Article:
The Suicide Seeds

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For farmers hoping for a healthy harvest, the best place to turn for help these days is the Monsanto Corp. One of the world's leading biotechnology companies--and lately a pioneer in genetically engineered seeds--Monsanto has been incorporating flashy traits like herbicide and pest resistance into everything from canola to corn. But such supercrops don't come cheap. Farmers pay a premium for Monsanto seeds, and to make sure they keep paying, the company requires them to sign an agreement promising not to plant seeds their crops produce. If farmers want the same bountiful harvest next year, they must return to the company for a new load of seeds.

While this arrangement makes sense for Monsanto, it works only if farmers honor it--something that's difficult to police in the U.S. and almost impossible in the developing world. Now, however, Monsanto hopes to enforce biologically what it can't enforce contractually. With the help of clever genes currently in development, future Monsanto crops may be designed with a new feature in mind: sterility. No sooner will the company's plants mature than the seeds they carry will lose the ability to reproduce.

From Monsanto's point of view, the set of new genes--which others have dubbed Terminator--is a perfectly legitimate way to protect their intellectual-property rights. Not everybody agrees. And in the 10 months since the patent for the seed-sterilizing technology was issued, Terminator has become the focus of a grass-roots protest that is spreading through the Internet like, well, wildfire.

Let the new science take hold, opponents warn darkly, and farmers could find themselves coming to Monsanto, seed cup in hand, paying whatever the company demands before they can plant that season's crop. Worse still, some doomsday scenarios suggest, pollen from Terminator plants could drift with the wind like a toxic cloud, cross with ordinary crops or wild plants, and spread from species to species until flora all around the world had been suddenly and irreversibly sterilized.

No serious scientist thinks anything so dire will come to pass. For Monsanto, however, with a technology in its pocket and a fight on its hands, the situation is about as grim as it can get--at least in terms of public relations. "From a marketing perspective, the technology is brilliant," says biotech critic Jeremy Rifkin. "From a social perspective, it's pathological. This is a question of who controls the seeds of life."

To get a feel for the p.r. beating Monsanto is taking, check out the Web. Activist groups like Rural Advancement Foundation International are using the Net to rally Terminator opponents, urging them to flood the U.S. Department of Agriculture with letters of protest. At least 4,000 people from 62 countries have responded--an anti-Monsanto army raised by the electronic vox pop alone. "The group R.A.F.I. masterfully called this Terminator," says Gary Toenniessen, deputy director for agricultural science at the Rockefeller Foundation in New York City. "It's not what Monsanto would call it."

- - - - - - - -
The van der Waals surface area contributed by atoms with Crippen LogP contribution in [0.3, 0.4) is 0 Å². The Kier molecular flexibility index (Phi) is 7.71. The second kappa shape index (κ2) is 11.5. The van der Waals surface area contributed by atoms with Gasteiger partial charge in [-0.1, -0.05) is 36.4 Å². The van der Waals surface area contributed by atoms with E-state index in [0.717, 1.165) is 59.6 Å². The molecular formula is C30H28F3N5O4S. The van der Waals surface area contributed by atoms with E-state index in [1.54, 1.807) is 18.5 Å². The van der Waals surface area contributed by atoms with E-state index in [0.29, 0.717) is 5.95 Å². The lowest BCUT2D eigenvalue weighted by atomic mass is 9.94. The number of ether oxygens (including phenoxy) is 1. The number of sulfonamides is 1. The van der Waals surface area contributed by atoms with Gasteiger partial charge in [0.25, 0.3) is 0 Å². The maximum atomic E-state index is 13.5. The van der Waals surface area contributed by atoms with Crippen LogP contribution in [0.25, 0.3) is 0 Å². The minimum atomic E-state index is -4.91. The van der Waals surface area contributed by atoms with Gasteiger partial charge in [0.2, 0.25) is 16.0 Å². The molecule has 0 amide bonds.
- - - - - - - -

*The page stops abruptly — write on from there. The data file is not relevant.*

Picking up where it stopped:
For all the heat Monsanto is taking, the company did not create Terminator. The technology was developed by the USDA and a Mississippi seed company known as Delta and Pine Land, and the patent was awarded to both of them. Monsanto later made a $1 billion-plus offer to buy Delta--an offer that was quickly accepted.

Opponents don't care who made Terminator. To them the idea is Frankensteinian on its face. After tweezing out a toxin-producing stretch of DNA from a noncrop plant, gene scientists managed to knit the lethal genetic material into the genome of commercial plants. They also inserted two other bits of coding that would keep the killer gene dormant until late in the crop's development, when the toxin would affect only the seed and not the plant. But because the seed company needs to generate enough product to sell in the first place, the scientists included one more DNA sequence--one that repressed all the sterilizing genes they had just inserted. Once they had grown all the seeds they needed, they would soak them in an antibiotic bath that neutralized the genetic repressor--rendering them infertile. "This is the most intricate application of genetic engineering to date," says Margaret Mellon, a senior scientist at the Union for Concerned Scientists.

But clever science isn't necessarily popular science, and Terminator has made a lot of enemies, particularly in the developing world. The USDA and Delta and Pine Land have filed Terminator patent applications in dozens of countries. In many of those countries farmers can't afford to buy top-of-the-line seeds every year and must rely on saving a portion of each crop in order to plant their fields the following year. Monsanto insists that weak patent protection in many of these countries makes a technology like Terminator especially important. But that argument carries little weight in parts of the world where food bowls are going empty. "This technology brings no benefit to farmers," says Hope Shand, research director of RAFI.

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